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Recently, I was in a meeting with a foreign diplomat that wanted to hear about the problems that young people in Gaza face, and hear our suggestions for how the international community can lend a helping hand. We were a group of seven young people with different professions and backgrounds. Towards the end of the 1.5 hour discussion, which touched on topics that ranged from problems that resulted from the Hamas-Fateh division to the lack of sport facilities in Gaza, a particularly quiet young lady in the group decided to speak out.
“As a young woman in Gaza, I face a real problem.” Eagerly waiting for her contribution, I was expecting her to say that despite their higher university enrollment and success rates, young women in Gaza find very few job opportunities, for instance. “I am not convinced by the Hijab (headscarf), but I cannot take it off.”
While this thoughtless question left the rest of the now embarrassed group trying to figure out a quick way to solve the mess, the look on the diplomat’s face signaled that she had just had an epiphany. She suggested that the international community she represents come to Gaza and teach its Hamas-suppressed people, particularly women, about their rights. Story of our life: the White Man (and Woman) comes to Palestine to teach us about our rights, while supporting the very entity that’s continuously depriving us from them. In Gaza, add to that blaming the deprivation on the local government, and taking the burden off the real depriver.
After the discussion was over, I spoke to the girl that asked the question, reminding her that the Hamas government does not ban girls from not wearing the hijab. If she comes from a conservative family or lives in a conservative area of the Strip, it’s not the government’s fault, and the foreign diplomat did not need to hear about it. There’s a fine line between our mildly conservative traditions and the rules that Hamas imposes on our society, and the two need not be mixed for the sake of our image.
Yet, no matter how hard we try or how vocal we are, international media will always focus on personal issues that are not representative of the public to describe a “problem” faced by the general population, such as the previous example. Why? It’s because women’s rights in particular is such a sensitive issue in the world and in the Middle East, and using it is guaranteed to evoke anger/sympathy in the heart of the reader, regardless of the logic behind the argument.
For instance, a few months ago, a “unique” story was covered by several major news agencies that described the harshness of the Hamas regime in Gaza by stating that women in Gaza are not allowed to drive motorcycles. This spurred a lot of talk and media attention among the goodhearted international media community, who are so very concerned about the situation of women under the Hamas government in Gaza.
But did any of these media agencies care to ask even as few as 10 women in Gaza what they thought of “the right to drive motorcycles”? No, because they know that these women, who really have no time to spare on such needless matters, would have ridiculed them. The women would be more wiling to discuss real issues that matter to them, such as women in Israeli jails, poverty, lack of adequate healthcare, lack of education/job opportunities, etc., all of which are mainly attributed to the Israeli occupation.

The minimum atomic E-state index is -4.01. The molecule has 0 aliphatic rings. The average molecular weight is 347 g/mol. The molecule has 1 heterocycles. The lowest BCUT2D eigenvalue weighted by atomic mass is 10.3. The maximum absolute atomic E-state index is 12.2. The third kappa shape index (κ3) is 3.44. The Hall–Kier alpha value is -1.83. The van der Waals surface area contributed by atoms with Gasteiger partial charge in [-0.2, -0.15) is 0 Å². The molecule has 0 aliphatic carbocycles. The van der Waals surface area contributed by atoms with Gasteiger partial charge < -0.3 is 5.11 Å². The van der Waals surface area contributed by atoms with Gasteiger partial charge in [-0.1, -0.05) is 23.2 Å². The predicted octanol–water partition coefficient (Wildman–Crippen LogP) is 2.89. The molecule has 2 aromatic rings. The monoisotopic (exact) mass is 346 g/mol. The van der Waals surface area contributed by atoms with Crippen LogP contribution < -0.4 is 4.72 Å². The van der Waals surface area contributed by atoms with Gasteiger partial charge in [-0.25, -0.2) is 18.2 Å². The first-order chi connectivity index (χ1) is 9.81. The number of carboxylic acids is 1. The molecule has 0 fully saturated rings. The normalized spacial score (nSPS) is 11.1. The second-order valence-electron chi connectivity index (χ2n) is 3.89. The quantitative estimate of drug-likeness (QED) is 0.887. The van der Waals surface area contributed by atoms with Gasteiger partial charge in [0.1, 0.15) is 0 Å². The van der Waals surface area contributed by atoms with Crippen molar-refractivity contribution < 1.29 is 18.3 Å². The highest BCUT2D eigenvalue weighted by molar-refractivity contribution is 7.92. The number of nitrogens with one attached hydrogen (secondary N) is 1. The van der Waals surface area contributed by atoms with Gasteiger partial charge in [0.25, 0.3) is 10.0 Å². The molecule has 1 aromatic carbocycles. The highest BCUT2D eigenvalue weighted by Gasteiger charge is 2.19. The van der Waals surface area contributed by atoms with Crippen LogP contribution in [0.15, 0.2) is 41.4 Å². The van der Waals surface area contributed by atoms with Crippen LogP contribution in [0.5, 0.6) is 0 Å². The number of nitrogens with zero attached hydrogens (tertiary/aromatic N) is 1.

But no, international media decides to focus on mundane, yet “attractive” issues that affect very few women in Gaza, but that do a good job in ruining the image of Gaza and of Hamas. Real issues do not matter: put aside issues that are caused by the occupation; we already know those. Tell us about problems caused by the Hamas government.
A year after the Hamas government imposed a law banning women from smoking argeelah in public places in Gaza, international media agencies still raise the issue when they cover the situation of women, even though the law was cancelled. Today, news about banning male hairdressers from working in Gaza by Hamas still hits the headlines, even though the issue is restricted to the hairdressers themselves and their numbered customers, not the whole female population of the Gaza Strip.
I am against political affiliations, which is why my first and only affiliation is with Palestine and the Palestinian cause, not Fateh, Hamas or the PFLP. But I cannot stand the hypocrisy of international media in abusing a subject as sensitive as women’s rights to lift the burden of violating these rights off of Israel’s soldiers. When will the world understand that the deterioration of the situation of women in Gaza over the past four years is not solely attributed to the Hamas control of the Strip, but because of the Israeli siege, which tends to be left out in such discussions.
I take pride in saying that Gaza, specifically, and Palestine in general, is one of the few places in the world where women and men enjoy equality in rights, because the two are deprived from these laws by the Israeli occupation. Israel implements excellent standards of affirmative action in making sure that both men and women are equally deprived from their most basic human rights, so please stop attributing the results to others that do not deserve them.
Yasmeen El Khoudary is a freelance writer based in Gaza, occupied Palestine. She graduated from the American University in Cairo with a BA in Political Science, and works now as a self-employed writer and researcher. She blogs at yelkhoudary.blogspot.com
A version of this article first appeared on electronicintifada
The views expressed in this article are the author’s own and do not necessarily reflect Al Jazeera’s editorial policy.